Generation Gap: On Trash Sorting Regulations

By Yuka Hayashi, August 7, 2019

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'Generation Gap' is a monthly series where we talk to two Beijingers from two different generations about a random topic. This time we ask Kang, 47 and Ren, 20 their opinions on the new garbage regulations being implemented in cities across China.


New garbage rules have recently been introduced in Shanghai and Shenzhen, which require residents to separate their trash into four different categories. What do you think about the possible implementation of the garbage-sorting initiative across China? 

Kang, 47

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“I think it’s not a bad idea to implement it here in Beijing. In fact, it might even be better for the city itself and the citizens here, because it may potentially make the city cleaner and also enhance people’s will to keep the city sanitary. I mean, it’s going to be a little mafan [trouble] for the people, but it will surely make the lives of workers at the garbage disposal sites much easier. I do agree, however, that it’s going to cause much confusion, because we only have so much knowledge regarding how to sort garbage. I work closely with those who are quite familiar with this field, but I still get confused when classifying garbage into different categories. So, I don’t know if implementing it in public venues would be the best decision. As for now, I think implementing this on domestic garbage is enough.”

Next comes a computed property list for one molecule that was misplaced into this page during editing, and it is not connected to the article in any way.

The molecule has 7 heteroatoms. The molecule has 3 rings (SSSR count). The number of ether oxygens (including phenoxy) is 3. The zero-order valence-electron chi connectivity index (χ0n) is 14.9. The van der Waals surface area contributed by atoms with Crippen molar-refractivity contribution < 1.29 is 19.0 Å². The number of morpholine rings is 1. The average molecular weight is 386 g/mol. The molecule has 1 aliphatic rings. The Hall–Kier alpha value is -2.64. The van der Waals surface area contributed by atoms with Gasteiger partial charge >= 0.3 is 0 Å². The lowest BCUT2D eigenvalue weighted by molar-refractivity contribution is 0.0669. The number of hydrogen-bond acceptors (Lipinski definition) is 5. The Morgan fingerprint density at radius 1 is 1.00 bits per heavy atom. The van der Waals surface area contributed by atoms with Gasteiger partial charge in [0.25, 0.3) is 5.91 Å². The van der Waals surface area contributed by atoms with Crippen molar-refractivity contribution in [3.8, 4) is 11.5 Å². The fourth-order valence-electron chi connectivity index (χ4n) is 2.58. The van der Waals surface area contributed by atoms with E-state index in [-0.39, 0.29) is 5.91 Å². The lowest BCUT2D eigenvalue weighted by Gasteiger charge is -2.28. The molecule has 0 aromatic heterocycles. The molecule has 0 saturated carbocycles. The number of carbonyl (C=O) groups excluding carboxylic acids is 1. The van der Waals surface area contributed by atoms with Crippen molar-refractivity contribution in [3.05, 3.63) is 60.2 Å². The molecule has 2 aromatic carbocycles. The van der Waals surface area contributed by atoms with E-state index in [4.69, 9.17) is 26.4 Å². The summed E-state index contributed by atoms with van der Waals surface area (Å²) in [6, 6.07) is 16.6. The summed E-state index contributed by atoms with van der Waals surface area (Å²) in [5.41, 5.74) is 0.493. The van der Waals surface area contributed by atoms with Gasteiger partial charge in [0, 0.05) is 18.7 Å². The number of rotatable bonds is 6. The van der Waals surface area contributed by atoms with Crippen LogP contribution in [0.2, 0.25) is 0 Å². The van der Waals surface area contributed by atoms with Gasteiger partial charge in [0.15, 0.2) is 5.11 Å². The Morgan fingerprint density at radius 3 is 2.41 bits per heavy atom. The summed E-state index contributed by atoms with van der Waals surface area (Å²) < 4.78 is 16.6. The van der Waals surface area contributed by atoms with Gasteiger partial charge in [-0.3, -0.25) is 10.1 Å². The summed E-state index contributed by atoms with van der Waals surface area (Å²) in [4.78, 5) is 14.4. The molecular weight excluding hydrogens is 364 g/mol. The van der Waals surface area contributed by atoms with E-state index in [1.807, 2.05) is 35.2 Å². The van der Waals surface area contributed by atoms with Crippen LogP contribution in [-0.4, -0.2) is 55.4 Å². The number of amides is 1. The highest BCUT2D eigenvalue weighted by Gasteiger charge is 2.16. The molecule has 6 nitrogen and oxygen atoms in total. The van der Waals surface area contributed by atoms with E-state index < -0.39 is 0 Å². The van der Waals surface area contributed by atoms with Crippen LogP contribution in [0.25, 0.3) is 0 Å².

Ren, 20

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“Since all of us produce garbage on a daily basis, I strongly believe that we have the obligation to minimize the damage it poses on the environment. And if sorting out garbage can help, I’m down to do that! I think it’s a great yet a very simple and accessible opportunity for all of us – regardless of age – to contribute to our society and to protect the environment. Implementing such a policy did will put Beijing in the forefront of environmental protection in China, and I think we need not be afraid of other cities not being able to catch up! I do agree though, that it may be quite perplexing at first. Nonetheless, I believe that once it becomes a habit, it wouldn’t bother us anymore. We are all aware of how our environmental condition is deteriorating, so we should not hesitate to take even the smallest actions. In fact, I think that trivial actions eventually bring huge change. Besides, such effort can cultivate more attention to public morals and collective responsibility.”

[Images via Yuka Hayashi]

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